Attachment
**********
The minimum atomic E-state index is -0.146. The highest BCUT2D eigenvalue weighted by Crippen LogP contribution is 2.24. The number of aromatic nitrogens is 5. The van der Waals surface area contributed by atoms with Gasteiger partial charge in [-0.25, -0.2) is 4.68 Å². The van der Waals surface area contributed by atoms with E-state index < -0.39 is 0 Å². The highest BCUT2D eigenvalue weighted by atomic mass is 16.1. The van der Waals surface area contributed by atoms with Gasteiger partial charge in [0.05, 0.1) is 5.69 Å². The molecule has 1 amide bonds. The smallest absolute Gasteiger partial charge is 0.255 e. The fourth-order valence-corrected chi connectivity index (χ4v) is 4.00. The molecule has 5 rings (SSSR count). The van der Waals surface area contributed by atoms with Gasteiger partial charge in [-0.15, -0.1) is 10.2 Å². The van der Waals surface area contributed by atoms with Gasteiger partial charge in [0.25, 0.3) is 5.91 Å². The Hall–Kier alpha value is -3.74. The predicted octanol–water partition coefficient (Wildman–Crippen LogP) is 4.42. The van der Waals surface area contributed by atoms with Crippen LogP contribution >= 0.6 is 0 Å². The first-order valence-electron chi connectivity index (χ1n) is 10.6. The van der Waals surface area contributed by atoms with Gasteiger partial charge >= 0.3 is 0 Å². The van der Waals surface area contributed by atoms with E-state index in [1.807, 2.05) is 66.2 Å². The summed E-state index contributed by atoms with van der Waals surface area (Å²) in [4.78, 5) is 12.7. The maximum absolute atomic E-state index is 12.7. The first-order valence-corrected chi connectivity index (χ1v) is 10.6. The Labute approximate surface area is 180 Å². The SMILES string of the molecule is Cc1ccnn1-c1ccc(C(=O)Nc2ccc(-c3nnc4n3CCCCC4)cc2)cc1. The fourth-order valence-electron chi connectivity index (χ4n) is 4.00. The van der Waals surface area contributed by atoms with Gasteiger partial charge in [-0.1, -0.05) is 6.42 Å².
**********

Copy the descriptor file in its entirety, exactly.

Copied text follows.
The minimum atomic E-state index is -0.146. The highest BCUT2D eigenvalue weighted by Crippen LogP contribution is 2.24. The number of aromatic nitrogens is 5. The van der Waals surface area contributed by atoms with Gasteiger partial charge in [-0.25, -0.2) is 4.68 Å². The van der Waals surface area contributed by atoms with E-state index < -0.39 is 0 Å². The highest BCUT2D eigenvalue weighted by atomic mass is 16.1. The van der Waals surface area contributed by atoms with Gasteiger partial charge in [0.05, 0.1) is 5.69 Å². The molecule has 1 amide bonds. The smallest absolute Gasteiger partial charge is 0.255 e. The fourth-order valence-corrected chi connectivity index (χ4v) is 4.00. The molecule has 5 rings (SSSR count). The van der Waals surface area contributed by atoms with Gasteiger partial charge in [-0.15, -0.1) is 10.2 Å². The van der Waals surface area contributed by atoms with Gasteiger partial charge in [0.25, 0.3) is 5.91 Å². The Hall–Kier alpha value is -3.74. The predicted octanol–water partition coefficient (Wildman–Crippen LogP) is 4.42. The van der Waals surface area contributed by atoms with Crippen LogP contribution >= 0.6 is 0 Å². The first-order valence-electron chi connectivity index (χ1n) is 10.6. The van der Waals surface area contributed by atoms with Gasteiger partial charge >= 0.3 is 0 Å². The van der Waals surface area contributed by atoms with E-state index in [1.807, 2.05) is 66.2 Å². The summed E-state index contributed by atoms with van der Waals surface area (Å²) in [4.78, 5) is 12.7. The maximum absolute atomic E-state index is 12.7. The first-order valence-corrected chi connectivity index (χ1v) is 10.6. The Labute approximate surface area is 180 Å². The SMILES string of the molecule is Cc1ccnn1-c1ccc(C(=O)Nc2ccc(-c3nnc4n3CCCCC4)cc2)cc1. The fourth-order valence-electron chi connectivity index (χ4n) is 4.00. The van der Waals surface area contributed by atoms with Gasteiger partial charge in [-0.1, -0.05) is 6.42 Å².